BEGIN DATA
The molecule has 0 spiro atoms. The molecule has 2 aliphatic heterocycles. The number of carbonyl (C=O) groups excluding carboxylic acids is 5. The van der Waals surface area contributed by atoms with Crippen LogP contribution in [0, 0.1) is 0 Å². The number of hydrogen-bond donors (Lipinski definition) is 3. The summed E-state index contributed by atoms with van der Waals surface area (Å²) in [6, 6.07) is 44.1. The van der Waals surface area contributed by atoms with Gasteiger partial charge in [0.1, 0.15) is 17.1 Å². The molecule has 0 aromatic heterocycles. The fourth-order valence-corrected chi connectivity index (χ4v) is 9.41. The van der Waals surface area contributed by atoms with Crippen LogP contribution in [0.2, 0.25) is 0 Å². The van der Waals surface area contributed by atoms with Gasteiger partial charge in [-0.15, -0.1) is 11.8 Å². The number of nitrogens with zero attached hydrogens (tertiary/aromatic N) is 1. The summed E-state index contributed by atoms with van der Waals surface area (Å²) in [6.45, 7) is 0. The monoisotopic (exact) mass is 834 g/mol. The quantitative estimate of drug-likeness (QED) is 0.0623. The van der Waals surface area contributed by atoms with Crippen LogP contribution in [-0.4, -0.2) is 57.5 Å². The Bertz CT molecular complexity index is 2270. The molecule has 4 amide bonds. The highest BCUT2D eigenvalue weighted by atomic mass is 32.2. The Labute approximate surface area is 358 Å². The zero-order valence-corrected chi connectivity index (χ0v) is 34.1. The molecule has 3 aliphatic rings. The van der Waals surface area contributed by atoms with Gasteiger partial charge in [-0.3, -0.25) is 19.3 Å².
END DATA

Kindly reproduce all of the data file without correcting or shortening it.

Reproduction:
The molecule has 0 spiro atoms. The molecule has 2 aliphatic heterocycles. The number of carbonyl (C=O) groups excluding carboxylic acids is 5. The van der Waals surface area contributed by atoms with Crippen LogP contribution in [0, 0.1) is 0 Å². The number of hydrogen-bond donors (Lipinski definition) is 3. The summed E-state index contributed by atoms with van der Waals surface area (Å²) in [6, 6.07) is 44.1. The van der Waals surface area contributed by atoms with Gasteiger partial charge in [0.1, 0.15) is 17.1 Å². The molecule has 0 aromatic heterocycles. The fourth-order valence-corrected chi connectivity index (χ4v) is 9.41. The van der Waals surface area contributed by atoms with Crippen LogP contribution in [0.2, 0.25) is 0 Å². The van der Waals surface area contributed by atoms with Gasteiger partial charge in [-0.15, -0.1) is 11.8 Å². The number of nitrogens with zero attached hydrogens (tertiary/aromatic N) is 1. The summed E-state index contributed by atoms with van der Waals surface area (Å²) in [6.45, 7) is 0. The monoisotopic (exact) mass is 834 g/mol. The quantitative estimate of drug-likeness (QED) is 0.0623. The van der Waals surface area contributed by atoms with Crippen LogP contribution in [-0.4, -0.2) is 57.5 Å². The Bertz CT molecular complexity index is 2270. The molecule has 4 amide bonds. The highest BCUT2D eigenvalue weighted by atomic mass is 32.2. The Labute approximate surface area is 358 Å². The zero-order valence-corrected chi connectivity index (χ0v) is 34.1. The molecule has 3 aliphatic rings. The van der Waals surface area contributed by atoms with Gasteiger partial charge in [-0.3, -0.25) is 19.3 Å².